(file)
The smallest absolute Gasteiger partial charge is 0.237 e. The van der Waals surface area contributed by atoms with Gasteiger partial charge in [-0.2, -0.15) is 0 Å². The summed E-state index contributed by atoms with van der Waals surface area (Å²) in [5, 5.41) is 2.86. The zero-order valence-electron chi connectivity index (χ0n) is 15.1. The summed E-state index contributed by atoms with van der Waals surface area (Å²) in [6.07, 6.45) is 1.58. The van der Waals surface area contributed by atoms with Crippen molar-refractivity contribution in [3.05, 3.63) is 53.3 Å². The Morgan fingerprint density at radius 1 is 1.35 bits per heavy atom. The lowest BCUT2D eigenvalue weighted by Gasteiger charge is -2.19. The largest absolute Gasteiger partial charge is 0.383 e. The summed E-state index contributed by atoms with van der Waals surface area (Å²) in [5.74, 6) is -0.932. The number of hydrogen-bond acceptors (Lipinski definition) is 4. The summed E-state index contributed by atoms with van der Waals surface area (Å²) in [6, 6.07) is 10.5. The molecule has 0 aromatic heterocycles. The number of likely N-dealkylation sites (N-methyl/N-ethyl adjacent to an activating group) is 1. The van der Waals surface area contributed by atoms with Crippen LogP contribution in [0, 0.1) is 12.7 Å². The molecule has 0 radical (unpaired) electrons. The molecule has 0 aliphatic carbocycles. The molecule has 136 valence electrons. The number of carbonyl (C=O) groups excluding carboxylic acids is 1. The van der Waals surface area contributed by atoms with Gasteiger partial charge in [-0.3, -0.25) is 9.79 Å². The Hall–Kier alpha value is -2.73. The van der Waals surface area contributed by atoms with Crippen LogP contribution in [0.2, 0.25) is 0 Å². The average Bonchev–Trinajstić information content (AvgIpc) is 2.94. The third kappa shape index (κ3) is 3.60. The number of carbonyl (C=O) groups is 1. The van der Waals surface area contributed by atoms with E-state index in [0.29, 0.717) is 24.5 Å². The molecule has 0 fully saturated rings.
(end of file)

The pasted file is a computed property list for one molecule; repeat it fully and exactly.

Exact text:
The smallest absolute Gasteiger partial charge is 0.237 e. The van der Waals surface area contributed by atoms with Gasteiger partial charge in [-0.2, -0.15) is 0 Å². The summed E-state index contributed by atoms with van der Waals surface area (Å²) in [5, 5.41) is 2.86. The zero-order valence-electron chi connectivity index (χ0n) is 15.1. The summed E-state index contributed by atoms with van der Waals surface area (Å²) in [6.07, 6.45) is 1.58. The van der Waals surface area contributed by atoms with Crippen molar-refractivity contribution in [3.05, 3.63) is 53.3 Å². The Morgan fingerprint density at radius 1 is 1.35 bits per heavy atom. The lowest BCUT2D eigenvalue weighted by Gasteiger charge is -2.19. The largest absolute Gasteiger partial charge is 0.383 e. The summed E-state index contributed by atoms with van der Waals surface area (Å²) in [5.74, 6) is -0.932. The number of hydrogen-bond acceptors (Lipinski definition) is 4. The summed E-state index contributed by atoms with van der Waals surface area (Å²) in [6, 6.07) is 10.5. The molecule has 0 aromatic heterocycles. The number of likely N-dealkylation sites (N-methyl/N-ethyl adjacent to an activating group) is 1. The van der Waals surface area contributed by atoms with Crippen LogP contribution in [0, 0.1) is 12.7 Å². The molecule has 0 radical (unpaired) electrons. The molecule has 0 aliphatic carbocycles. The molecule has 136 valence electrons. The number of carbonyl (C=O) groups excluding carboxylic acids is 1. The van der Waals surface area contributed by atoms with Gasteiger partial charge in [-0.3, -0.25) is 9.79 Å². The Hall–Kier alpha value is -2.73. The van der Waals surface area contributed by atoms with Crippen LogP contribution in [0.2, 0.25) is 0 Å². The average Bonchev–Trinajstić information content (AvgIpc) is 2.94. The third kappa shape index (κ3) is 3.60. The number of carbonyl (C=O) groups is 1. The van der Waals surface area contributed by atoms with E-state index in [0.29, 0.717) is 24.5 Å². The molecule has 0 fully saturated rings.